In response to last week’s nationwide injunction entered by Judge William Alsup of the Federal District Court in San Francisco, U.S. Citizenship and Immigration Services (USCIS) announced on Saturday that it has resumed acceptance of renewal requests for Deferred Action for Childhood Arrivals (DACA) program benefits from eligible individuals. The program has, at least temporarily, been restored to the same status it held prior to the program's rescission in September 2017 by the Trump administration, with two important distinctions:
- Individuals who have never previously been granted DACA protection may not apply for initial protection.
- USCIS is not required to consider advance parole requests for DACA recipients.
Based on the injunction, individuals whose previous DACA protection has lapsed may now be eligible to renew their DACA protection. Additionally, DACA recipients whose protection expires on or after March 5, 2018, the expirations cut-off date set forth by the Trump administration announcement last September, may also be eligible to file renewal requests if they meet other filing guidelines.
Those assessing their renewal eligibility should know that, while requests for employment authorization based on DACA can be filed no more than 6 months in advance, DACA renewals have reportedly been filed and considered well in advance of 6 months.
Of course, the filing of a DACA and work authorization renewal in this fluid situation does risk the loss of the filing fees associated with the applications if the Department of Justice successfully moves to set aside the injunction through challenge to a higher court. As a result, individuals whose DACA protections expire later in the 2018 calendar year should consider seeking legal advice on the possibility of filing a renewal application.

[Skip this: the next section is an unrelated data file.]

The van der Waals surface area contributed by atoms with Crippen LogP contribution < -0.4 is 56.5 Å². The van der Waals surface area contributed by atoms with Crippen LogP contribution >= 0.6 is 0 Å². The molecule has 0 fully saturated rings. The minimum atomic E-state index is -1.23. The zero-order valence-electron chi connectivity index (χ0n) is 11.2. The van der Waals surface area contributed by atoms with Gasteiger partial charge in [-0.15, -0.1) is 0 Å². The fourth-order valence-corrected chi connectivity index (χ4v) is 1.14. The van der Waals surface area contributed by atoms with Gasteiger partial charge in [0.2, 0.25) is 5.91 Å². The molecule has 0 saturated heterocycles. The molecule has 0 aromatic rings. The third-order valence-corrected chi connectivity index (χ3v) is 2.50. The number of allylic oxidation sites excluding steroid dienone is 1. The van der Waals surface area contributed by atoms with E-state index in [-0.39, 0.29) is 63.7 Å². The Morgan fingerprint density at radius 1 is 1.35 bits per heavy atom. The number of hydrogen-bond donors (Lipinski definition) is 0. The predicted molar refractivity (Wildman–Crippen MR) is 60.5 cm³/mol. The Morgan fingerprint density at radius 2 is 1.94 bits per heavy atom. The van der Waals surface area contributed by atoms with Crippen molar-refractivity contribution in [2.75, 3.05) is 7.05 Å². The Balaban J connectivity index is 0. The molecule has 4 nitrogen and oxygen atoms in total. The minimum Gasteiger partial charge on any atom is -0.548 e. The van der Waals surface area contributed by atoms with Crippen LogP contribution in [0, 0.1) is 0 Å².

This injunction stems from a lawsuit filed by the State of California and a host of other plaintiffs, including other state governments and individual DACA recipients, challenging the administration’s elimination of the DACA program on September 5, 2017, based on a violation of the Administrative Procedures Act. The plaintiffs argue, among other claims, that the administration’s actions were arbitrary, capricious, and an abuse of discretion. In his order issuing a preliminary injunction, Judge Alsup held that the plaintiffs had demonstrated a likelihood of success on the merits of their claim. He found that many of the reasons cited for the program’s termination appeared to be pretextual, and disagreed with the process that the Trump administration followed to terminate the program. Given the interest in the uniform, nationwide enforcement of immigration laws, and the impact of terminating the five-year program on DACA recipients, their employers, and educational institutions, he held that a nationwide injunction preventing the federal government from terminating the program on the terms he set forth was an appropriate remedy.
As mentioned, this is a fluid situation; the Department of Justice has signaled its intention to appeal the injunction. Nevertheless, this action may offer a limited window for DACA recipients who were excluded from renewal based on the rescission announcement to file a renewal request.
Employers of DACA recipients who are aware of their DACA protection and impending loss of protection should consider communicating with their employees about this temporary reprieve, as it may offer a basis for those individuals to extend their work authorization and DACA protection.
A copy of the USCIS announcement implementing the mandate set forth in this injunction is available here.